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Enterprise Architecture Matters

Adrian Grigoriu

A generic One Page Business Architecture, cnt'd

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The essential generic business architecture (gBA) shows the main Enterprise Functions and Processes that describe, in one page, both the Enterprise structure and behaviour.

gBA illustrates a full product cycle from forecasting and planning, to demand creation, product delivery, sales and orders, revenue accrual and customer services for both production and services types of industries. It also depicts the Governance, Development and Support functions. It builds on the concept of Value Chains.

As such, besides operations/production, support or IT, gBA addresses all Enterprise activities and thus stakeholders from marketing and planning, sales, customer services, finance, etc.

It is a reference Business Architecture in the sense that it describes generic business elements in interconnection - rather than a disjoint list of capabilities disconnected from the Enterprise value flows -, that can be used to describe any/your Enterprise.

It is also a business architecture because it does not describe technology alone as so many other frameworks do. Still the EA IT architecture of today can be easily aligned.

gBA is part of the EA though. Business and other EA Views can be linked to gBA to show further process detail and the systems implementing the business functionality. FFLV, the related method described on this site, can be furthe used to build the whole EA.

By comparison, Zachman is a taxonomy for EA artifacts rather than a BA or an ontology of the Enterprise (that is Enterprise elements and relationships) as sometimes claimed. 

Here is a description of the key Enterprise Functions and Flows that form the generic Business Architecture:  

- The Planning Flow begins with the market investigation, followed by forecasting; this Flow prepares all Operational, Development and Support cycles.

- The Demand Creation Flow  stimulates the market, through various channels, to acquire the products

- The Production Flow or Supply Chain delivers the Products, from sourcing to distribution

- The Demand Flow or Sales & Ordering  is the process through which the customers obtain the products

- The Revenue Flow or Money Flow  charges the customers  at sales and ordering, bills and invoices them and  accrues the revenue  attained for the firm

- The After-Sales Flow or Customer Services depicts the customers' feedback/complaints, product returns and repairs Flows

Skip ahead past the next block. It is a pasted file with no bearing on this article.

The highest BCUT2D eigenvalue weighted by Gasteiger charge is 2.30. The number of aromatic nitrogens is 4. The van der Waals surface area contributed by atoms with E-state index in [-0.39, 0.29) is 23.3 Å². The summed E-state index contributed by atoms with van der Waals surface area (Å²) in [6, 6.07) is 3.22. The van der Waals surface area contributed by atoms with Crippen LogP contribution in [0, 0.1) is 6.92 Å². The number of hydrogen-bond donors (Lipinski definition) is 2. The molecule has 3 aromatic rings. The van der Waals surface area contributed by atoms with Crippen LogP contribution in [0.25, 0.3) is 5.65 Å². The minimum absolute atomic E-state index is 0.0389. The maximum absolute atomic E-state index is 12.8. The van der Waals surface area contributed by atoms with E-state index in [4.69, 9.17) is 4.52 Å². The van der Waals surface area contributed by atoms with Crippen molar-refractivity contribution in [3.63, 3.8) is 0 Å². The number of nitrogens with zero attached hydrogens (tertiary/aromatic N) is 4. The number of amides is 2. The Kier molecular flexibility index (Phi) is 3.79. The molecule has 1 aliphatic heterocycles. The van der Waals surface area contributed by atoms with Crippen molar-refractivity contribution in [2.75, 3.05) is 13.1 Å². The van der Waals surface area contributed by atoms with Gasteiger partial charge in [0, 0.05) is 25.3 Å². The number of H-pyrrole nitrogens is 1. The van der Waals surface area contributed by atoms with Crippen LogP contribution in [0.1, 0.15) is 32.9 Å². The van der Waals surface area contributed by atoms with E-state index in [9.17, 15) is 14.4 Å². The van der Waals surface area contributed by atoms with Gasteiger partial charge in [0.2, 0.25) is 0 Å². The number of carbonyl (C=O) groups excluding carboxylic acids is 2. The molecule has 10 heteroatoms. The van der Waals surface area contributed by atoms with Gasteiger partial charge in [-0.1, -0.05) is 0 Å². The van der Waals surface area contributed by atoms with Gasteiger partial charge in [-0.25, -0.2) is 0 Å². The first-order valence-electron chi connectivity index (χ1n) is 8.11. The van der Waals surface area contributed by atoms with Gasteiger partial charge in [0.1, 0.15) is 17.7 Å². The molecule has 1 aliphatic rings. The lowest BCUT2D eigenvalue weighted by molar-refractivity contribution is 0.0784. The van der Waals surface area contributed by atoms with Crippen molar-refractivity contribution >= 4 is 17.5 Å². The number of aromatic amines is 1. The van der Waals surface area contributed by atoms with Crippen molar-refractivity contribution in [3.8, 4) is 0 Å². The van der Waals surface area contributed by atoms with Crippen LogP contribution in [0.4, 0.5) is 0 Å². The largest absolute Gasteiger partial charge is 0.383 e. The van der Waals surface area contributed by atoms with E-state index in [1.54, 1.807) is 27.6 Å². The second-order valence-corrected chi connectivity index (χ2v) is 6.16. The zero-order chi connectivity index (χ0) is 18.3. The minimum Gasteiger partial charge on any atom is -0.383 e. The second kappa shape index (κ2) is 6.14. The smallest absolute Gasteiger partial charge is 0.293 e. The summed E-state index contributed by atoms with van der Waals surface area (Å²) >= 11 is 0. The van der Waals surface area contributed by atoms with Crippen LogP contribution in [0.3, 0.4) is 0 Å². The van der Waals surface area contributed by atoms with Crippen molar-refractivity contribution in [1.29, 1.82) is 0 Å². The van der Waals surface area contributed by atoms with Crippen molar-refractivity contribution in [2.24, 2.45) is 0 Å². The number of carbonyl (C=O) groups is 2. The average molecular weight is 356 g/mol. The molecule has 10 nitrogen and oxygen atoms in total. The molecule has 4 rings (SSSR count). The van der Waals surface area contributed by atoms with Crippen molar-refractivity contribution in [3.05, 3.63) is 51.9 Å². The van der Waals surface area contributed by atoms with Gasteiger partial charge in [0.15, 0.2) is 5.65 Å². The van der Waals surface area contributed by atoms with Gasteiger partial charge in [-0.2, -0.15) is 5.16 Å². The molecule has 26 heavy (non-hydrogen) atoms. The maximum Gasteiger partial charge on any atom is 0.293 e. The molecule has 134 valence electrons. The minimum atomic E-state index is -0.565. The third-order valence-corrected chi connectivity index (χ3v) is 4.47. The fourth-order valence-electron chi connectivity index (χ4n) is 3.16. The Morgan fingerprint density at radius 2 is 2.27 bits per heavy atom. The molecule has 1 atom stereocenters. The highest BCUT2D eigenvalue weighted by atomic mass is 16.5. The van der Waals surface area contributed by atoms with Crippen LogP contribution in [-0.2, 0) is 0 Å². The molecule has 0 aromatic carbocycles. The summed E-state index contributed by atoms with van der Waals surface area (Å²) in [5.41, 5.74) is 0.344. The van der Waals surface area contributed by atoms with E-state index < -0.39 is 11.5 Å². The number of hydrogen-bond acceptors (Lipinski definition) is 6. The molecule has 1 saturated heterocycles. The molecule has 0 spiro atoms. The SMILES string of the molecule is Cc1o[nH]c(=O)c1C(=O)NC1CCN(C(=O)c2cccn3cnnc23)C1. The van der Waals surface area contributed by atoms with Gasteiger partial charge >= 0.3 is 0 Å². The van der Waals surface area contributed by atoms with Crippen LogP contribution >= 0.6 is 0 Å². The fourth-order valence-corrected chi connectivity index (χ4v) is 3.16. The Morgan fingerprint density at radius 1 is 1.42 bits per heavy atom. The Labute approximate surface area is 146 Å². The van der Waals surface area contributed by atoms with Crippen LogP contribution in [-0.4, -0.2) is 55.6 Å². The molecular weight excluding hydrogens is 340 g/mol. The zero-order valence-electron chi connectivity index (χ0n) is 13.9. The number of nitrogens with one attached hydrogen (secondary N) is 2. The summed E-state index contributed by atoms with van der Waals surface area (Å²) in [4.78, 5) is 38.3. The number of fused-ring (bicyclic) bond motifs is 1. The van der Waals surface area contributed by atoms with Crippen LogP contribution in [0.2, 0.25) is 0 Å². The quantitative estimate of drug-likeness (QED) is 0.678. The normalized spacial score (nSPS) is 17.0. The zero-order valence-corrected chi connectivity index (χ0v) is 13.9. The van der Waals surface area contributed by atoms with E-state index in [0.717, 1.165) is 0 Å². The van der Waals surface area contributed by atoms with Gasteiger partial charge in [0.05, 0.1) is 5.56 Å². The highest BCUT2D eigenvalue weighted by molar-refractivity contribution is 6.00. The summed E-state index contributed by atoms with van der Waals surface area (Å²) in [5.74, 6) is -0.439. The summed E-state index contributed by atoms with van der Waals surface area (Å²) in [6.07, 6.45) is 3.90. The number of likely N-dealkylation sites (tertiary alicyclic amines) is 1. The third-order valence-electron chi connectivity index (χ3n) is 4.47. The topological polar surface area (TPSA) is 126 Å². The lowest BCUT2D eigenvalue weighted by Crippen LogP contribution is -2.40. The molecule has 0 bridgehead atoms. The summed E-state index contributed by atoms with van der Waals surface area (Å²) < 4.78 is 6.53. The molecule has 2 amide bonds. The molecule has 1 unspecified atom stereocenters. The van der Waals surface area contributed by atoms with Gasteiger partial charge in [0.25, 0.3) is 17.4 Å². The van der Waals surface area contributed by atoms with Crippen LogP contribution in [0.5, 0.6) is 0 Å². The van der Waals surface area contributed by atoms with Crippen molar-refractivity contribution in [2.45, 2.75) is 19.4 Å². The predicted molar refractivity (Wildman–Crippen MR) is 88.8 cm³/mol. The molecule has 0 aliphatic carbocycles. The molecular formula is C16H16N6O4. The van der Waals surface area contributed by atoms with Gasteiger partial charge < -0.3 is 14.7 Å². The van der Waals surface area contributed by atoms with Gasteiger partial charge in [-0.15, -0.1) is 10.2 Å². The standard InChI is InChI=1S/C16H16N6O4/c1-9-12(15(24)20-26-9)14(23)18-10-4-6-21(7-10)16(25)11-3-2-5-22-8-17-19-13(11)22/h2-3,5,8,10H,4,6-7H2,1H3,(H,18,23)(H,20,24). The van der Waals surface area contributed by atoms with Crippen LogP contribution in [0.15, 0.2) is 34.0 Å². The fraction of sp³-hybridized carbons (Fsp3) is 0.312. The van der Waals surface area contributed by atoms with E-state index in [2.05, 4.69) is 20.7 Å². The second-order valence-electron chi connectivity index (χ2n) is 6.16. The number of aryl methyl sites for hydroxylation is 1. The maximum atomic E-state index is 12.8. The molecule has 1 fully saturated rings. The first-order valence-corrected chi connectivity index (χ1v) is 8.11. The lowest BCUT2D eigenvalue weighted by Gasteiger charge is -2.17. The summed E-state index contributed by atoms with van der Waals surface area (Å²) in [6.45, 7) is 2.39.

Slide4.JPG


The Services Industry Flows looking slightly different

- The Service Provisioning Flow  describes how the customer acquires membership to a scheme, or subscribes to a service

- The Service Delivery Flow  depicts  how the customer, once identified , claims and uses the service, often provided by a business partner; analogue to the Production Flow

There are also shown a few typical business functions that are supporting the interaction with customers, such as:  Customer and User Authorization, Products Catalogue,  Business Rules and Request Routing and so on.

In principle, the Customers channels and interaction are represented at the top of the diagram.

The Development, Support and Governance Flows, even though important, are not shown here; the corresponding Functions are illustrated in the picture.

A note: I might have called the Flows, Value Chains, Streams or Processes but each terminology  comes from a different domain, with baggage and meanings I wanted to avoid.  Also, Functions are part of Capabilities which capabilities include physical resources as well.

On a practical plane, you will have to

       Customise this business architecture to illustrate your own Business Operation. 

       Align the Technology and Organization Architectures to the Business Architecture. 

       Map the Strategy objectives to the overall Architecture to enable strategy execution and transformation of the Enterprise.  

Comments welcome. 

Further information over here: slideshow  and video.



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Adrian Grigoriu blogs about everything relating to enterprise and business architecture, SOA, frameworks, design, planning, execution, organization and related issues.

Adrian Grigoriu

Adrian is an executive consultant in enterprise architecture, former head of enterprise architecture at Ofcom, the spectrum and broadcasting U.K. regulatory agency and chief architect at TM Forum, an organization providing a reference integrated business architecture framework, best practices and standards for the telecommunications and digital media industries. He also was a high technology, enterprise architecture and strategy senior manager at Accenture and Vodafone, and a principal consultant and lead architect at Qantas, Logica, Lucent Bell Labs and Nokia. He is the author of two books on enterprise architecture development available on Kindle and published articles with BPTrends, the Microsoft Architecture Journal and the EI magazine. Shortlisted by Computer Weekly for the IT Industry blogger of the year 2011.

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